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Other addictions play a role in depression as well--some of which are hidden from view, like dependency on prescription painkillers or illicit drugs. Still others fall into the category of "soft addictions," such as overeating, shopping, gambling, television viewing, video game playing, oversleeping, and online connectivity. Depression frequently goes hand in hand with addictions of some kind. Facing them, and starting the recovery process in those areas, is critical to success in healing from depression. Physical pollutants in the body. Few people are aware that common chemicals in our diet, like artificial sweeteners and preservatives, are actually neurotoxins that build up in the body and interfere with our health. In treating depression, it's vital to find and eliminate these hidden sources of stress. For all its benefits in connecting us to friends and loved ones, social media can be toxic to confidence. While it undoubtedly allows us to share happiness and positivity with those around us, it also remains open to abuse by those who want to brag about themselves or to bring others down. Rather than comparing your life and achievements with those of others (which, don't forget, have been artfully presented online), take some steps to reduce the time you spend engaging with them. Try unfollowing people you may barely know or like, or even deleting the most addictive apps from your phone. When you take a break from all the online hubbub, you'll be able to focus on who and what is truly important to you in real life. Receiving genuine compliments can boost your self-esteem - so don't brush them off. Thank the person who has paid you the compliment and take a moment to internalise what has just been said. In the same way, savour any words of praise from family, friends and work colleagues. Save positive emails, cards and messages, and file away your best performance reviews at work. Read these words of praise whenever you need a quick shot of encouragement and confidence. Mindfulness, which has developed from Buddhist teachings, is a technique for living in the here and now, rather than being preoccupied with the past or the future. It can help you reduce your stress levels by allowing you to let go of obsessive thoughts about what's been and gone, or what is yet to happen. A simple technique to increase your mindfulness is to alter your route to work slightly so that you pay more attention to your surroundings, rather than being 'on autopilot'.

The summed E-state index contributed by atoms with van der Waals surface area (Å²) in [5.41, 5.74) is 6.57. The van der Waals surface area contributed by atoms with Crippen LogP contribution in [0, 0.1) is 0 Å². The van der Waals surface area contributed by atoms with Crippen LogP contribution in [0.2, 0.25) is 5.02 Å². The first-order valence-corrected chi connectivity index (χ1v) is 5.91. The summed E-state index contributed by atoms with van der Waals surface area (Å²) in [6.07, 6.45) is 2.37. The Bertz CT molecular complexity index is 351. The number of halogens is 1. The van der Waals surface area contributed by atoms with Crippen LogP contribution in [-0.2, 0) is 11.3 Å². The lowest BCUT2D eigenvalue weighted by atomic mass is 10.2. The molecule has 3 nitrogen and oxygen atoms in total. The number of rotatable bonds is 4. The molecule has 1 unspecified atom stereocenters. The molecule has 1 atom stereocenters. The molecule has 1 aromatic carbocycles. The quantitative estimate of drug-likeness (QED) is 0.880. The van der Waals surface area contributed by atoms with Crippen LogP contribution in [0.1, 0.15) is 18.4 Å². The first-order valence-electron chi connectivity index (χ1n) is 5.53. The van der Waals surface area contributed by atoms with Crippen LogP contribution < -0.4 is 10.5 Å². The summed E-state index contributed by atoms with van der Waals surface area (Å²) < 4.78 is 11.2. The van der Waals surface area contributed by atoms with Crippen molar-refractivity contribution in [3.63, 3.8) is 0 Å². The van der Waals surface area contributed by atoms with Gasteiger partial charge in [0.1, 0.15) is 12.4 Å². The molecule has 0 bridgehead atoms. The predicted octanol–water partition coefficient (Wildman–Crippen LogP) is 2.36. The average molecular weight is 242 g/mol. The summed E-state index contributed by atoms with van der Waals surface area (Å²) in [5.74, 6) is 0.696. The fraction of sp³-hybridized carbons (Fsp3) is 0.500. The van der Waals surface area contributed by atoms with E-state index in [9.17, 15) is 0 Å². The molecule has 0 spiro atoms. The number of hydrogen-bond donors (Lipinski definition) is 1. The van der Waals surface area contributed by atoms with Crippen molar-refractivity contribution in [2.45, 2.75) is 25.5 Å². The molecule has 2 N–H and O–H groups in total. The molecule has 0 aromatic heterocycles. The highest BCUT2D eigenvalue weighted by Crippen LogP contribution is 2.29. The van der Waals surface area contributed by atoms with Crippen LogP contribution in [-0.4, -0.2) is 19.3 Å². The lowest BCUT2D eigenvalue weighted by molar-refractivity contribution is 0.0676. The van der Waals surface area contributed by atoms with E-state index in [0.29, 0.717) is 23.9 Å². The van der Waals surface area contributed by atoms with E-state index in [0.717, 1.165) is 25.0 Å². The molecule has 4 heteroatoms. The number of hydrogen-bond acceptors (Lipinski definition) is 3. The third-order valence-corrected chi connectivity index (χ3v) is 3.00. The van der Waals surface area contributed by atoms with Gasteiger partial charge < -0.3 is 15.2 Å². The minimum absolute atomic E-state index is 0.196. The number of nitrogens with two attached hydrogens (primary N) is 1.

Taking time to reflect on your environment can put your worries into perspective, where they might otherwise have preoccupied you and caused you stress. If you can be mindful, you will be able to pay more attention to the positive aspects of your day and gain confidence from seeing them more clearly in the present moment. The desire to do and be better is a positive trait. But continually striving for a perceived version of perfection can stop you from being happy with who you already are and prevent you from seeing all the positive things in your life. A common perfectionist tendency is to compare yourself to others. This may either take the form of direct comparison, such as, 'Sarah is more successful in her job than I am,' or of general comparison along the lines of, 'I wish I could be more like Ben.' Either way, in seeing others as somehow better than you, you are moving your focus away from your own positives. In trying to be like other people, you stop yourself from being the best version of you. Instead, think about the areas of your life you would like to improve, and then work on those. Everybody starts from different points in life, which makes comparison pointless: what matters is that you are making progress on a path you have chosen for yourself. It's possible that even if you set the most relevant, realistic goals, you may not achieve them in the way or within the timeframe you would like. Life may throw something unexpected in your path that stops you from achieving what you want, when you want, but always remember: this is not failure. Feeling like you have failed is bound to knock your confidence. The best thing to do is to draw a mental line under it, learn from what's happened and try again. The right f-word to use here is 'feedback': this is what any experience gives you to help you improve next time. As long as you are still trying, you are working towards your long-term goals - and as long as you are doing that, you will never fail. One of the most effective ways to change our behavior is to change our identity. No, this doesn't require joining a witness protection program or the CIA. Rather, as modern psychology confirms, slight alterations in the way we see ourselves can have a dramatic effect on our future actions. Consider an experiment run by a group of Stanford University psychologists in 2011. A young researcher named Christopher Bryan designed a study to test the effects of priming individuals to think of themselves in slightly different ways.